High-Speed Rail from Charlotte to Macon
Transportation officials from North Carolina, South Carolina, and Georgia have released a report (PDF) considering the development of a high-speed rail segment from Charlotte, North Carolina to Macon, Georgia, via Greenville, South Carolina and Atlanta. The route would form the principal extension of existing plans for a Southeast High-Speed Rail corridor, which would run from Washington, D.C. to Charlotte, via Richmond, Virginia, and Raleigh, North Carolina, though another segment, from Raleigh to Jacksonville, Florida, via Columbia, South Carolina and Savannah, Georgia, is also being considered.
The study, prepared by the Volpe Center of Cambridge, Massachusetts, evaluated several options, including diesel locomotives and electric trains, running at speeds from a modest 90-mph to a world-class 200-mph, with an assumed frequency of 6 trains a day. Improvements might range from upgrading of the existing one-track corridor for a 5.5 hour journey time, or the construction of a second track with 200-mph service, allowing for a 2.5 hour journey.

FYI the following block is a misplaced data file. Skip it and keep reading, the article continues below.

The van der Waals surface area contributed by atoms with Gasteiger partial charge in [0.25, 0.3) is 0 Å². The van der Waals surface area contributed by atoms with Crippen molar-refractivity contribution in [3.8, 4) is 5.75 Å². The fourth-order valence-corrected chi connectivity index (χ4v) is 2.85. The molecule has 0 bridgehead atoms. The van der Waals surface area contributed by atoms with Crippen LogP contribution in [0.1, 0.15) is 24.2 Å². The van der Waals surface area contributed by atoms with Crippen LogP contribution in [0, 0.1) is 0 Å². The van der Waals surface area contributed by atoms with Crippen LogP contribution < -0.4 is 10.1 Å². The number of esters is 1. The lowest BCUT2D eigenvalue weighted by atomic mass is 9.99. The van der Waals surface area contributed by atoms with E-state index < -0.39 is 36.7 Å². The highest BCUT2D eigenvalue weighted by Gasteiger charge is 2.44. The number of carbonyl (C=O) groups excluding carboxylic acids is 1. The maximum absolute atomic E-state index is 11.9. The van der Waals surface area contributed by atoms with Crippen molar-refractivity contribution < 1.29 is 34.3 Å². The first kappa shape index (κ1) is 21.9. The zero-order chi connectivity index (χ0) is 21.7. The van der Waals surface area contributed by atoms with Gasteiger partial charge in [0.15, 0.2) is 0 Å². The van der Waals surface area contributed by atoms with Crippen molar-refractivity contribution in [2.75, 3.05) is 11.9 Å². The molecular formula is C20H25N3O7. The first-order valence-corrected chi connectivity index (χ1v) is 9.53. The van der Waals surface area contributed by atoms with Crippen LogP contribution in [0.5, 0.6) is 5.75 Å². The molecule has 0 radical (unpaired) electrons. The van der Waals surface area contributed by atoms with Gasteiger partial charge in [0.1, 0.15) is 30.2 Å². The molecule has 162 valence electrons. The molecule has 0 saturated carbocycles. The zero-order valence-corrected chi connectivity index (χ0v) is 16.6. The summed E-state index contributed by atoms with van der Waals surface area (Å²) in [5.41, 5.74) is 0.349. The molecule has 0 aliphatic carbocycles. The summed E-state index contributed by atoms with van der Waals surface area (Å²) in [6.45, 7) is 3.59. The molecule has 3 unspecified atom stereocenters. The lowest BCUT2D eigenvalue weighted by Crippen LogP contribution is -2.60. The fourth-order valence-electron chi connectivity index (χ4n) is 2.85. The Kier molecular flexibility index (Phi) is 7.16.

The cost of implementing such a proposal ranges from $1.7 billion for 90-mph service along the existing Amtrak route to $3.3 billion for 200-mph service along a new route paralleling I-75, which means that true, very high-speed service could be achieved at a relatively modest cost (compare that $3 billion to the $6 billion expected to be spent on the Dulles Metrorail extension) along a very important corridor connecting the South’s two most important cities, Atlanta and Charlotte.
But the study recommends a fast diesel train service, operating at 125 or 150-mph (presumably using something similar to the Bombardier JetTrain), costing $2 to $2.5 billion, and allowing for a travel time from Charlotte to Macon in 3.5 to 4 hours. The study concludes that this would be the most efficient use of the funds, because it would break even by 2030, unlike a 200-mph system, which wouldn’t do so until 2040 at the earliest. And a 3.5 hour travel time is a huge improvement.
But on such an important route – which would ultimately be part of a New York-Florida high-speed trunk line – shouldn’t we focus our efforts to make this the fastest, best-quality system we can muster? In an era of high gas prices and global climate change, shouldn’t we focus on developing our electric rail network, rather than continuing to use diesel locomotives?
No decisions have yet been made, but considering that North Carolina has no intention of utilizing electric propulsion in the first phase of the route, it seems unlikely that Georgia would implement it on the second, so if this project gets funded – itself an unlikely prospect – it will be a diesel, moderately-fast service.
Above: Southeast High-Speed Rail Corridor, from report mentioned above